I really appreciate the piece of Gabriele Munter's Madonna with Still Life. I had not heard of her before now and this particular piece was really exciting for me.I saw something different though and my eye followed a different path. My eye went directly to the face of the Madonna, then to the child, then to the hands of the child holding the golden heart, then back to the white flowers in the vase. They are the white-ish elements in an otherwise chromatic painting. They felt like a path to me.
When you noted the red vase with the red flower pointing back to her face, I first questioned my subconscious. Then I saw it as a different path into the painting and wondered how the two paths relate. I'm still wondering.
I think it’s likely that many pieces of artwork have more than one path into the composition, and this is what you picked up on. It may have to do with the format for viewing, which is another aspect I hadn’t considered until reading your post today. If I saw this painting in person, would it have a different impact than seeing it on a laptop screen? Would the larger format desktop computer give me the option of seeing it differently from looking at it on a cellphone screen. Undoubtedly! So not only can be be curious when we study a pointing wherever we have encountered it, we can also ask ourselves these questions and find the comparisons informative.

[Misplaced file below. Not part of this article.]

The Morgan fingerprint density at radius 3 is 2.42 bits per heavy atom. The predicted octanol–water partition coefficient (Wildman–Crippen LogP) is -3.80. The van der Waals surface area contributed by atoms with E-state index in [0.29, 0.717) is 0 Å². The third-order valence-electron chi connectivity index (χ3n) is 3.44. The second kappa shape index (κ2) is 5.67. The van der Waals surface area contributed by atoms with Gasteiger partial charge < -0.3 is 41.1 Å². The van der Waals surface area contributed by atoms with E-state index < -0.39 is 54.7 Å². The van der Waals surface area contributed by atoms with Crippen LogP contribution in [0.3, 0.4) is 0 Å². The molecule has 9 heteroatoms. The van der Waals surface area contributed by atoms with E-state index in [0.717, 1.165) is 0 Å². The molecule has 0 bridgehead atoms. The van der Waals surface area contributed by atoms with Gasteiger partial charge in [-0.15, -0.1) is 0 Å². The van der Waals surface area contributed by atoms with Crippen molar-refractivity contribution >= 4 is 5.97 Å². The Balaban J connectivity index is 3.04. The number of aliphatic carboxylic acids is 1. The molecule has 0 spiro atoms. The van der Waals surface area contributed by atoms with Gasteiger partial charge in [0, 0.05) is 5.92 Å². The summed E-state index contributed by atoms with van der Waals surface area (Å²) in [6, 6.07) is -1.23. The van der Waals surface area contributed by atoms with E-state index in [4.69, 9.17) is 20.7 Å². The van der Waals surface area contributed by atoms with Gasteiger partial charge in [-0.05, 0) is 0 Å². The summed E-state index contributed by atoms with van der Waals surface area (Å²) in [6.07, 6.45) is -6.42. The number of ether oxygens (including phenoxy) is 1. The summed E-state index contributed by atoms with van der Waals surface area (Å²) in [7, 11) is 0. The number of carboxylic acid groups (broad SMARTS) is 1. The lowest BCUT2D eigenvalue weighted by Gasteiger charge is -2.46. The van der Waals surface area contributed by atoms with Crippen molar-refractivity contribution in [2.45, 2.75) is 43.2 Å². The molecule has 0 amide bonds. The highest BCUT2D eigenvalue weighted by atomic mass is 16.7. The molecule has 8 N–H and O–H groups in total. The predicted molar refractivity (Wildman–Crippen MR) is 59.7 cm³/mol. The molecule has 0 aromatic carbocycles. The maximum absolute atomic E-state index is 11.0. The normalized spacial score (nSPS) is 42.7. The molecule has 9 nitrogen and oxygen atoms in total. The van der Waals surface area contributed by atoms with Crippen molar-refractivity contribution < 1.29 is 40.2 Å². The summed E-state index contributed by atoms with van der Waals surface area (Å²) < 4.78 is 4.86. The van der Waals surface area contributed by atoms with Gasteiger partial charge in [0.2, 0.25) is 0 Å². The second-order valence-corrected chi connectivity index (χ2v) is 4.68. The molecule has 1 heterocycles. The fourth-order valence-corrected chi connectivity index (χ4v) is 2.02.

When I looked at Madonna with Still Life just now, I entered the painting on the path that you suggested. Power of suggestion? Maybe. I looked forward to seeing the painting again ash hadn’t looked at it for awhile and I wondered if my experience of it would be similar to last time I looked at it.
I can still “see” the path initiated by the bright red elements, but now I have a new appreciation for the path you suggested. I think a strong artist may very well pay attention to more than one “entry point” and enjoy playing with several of them.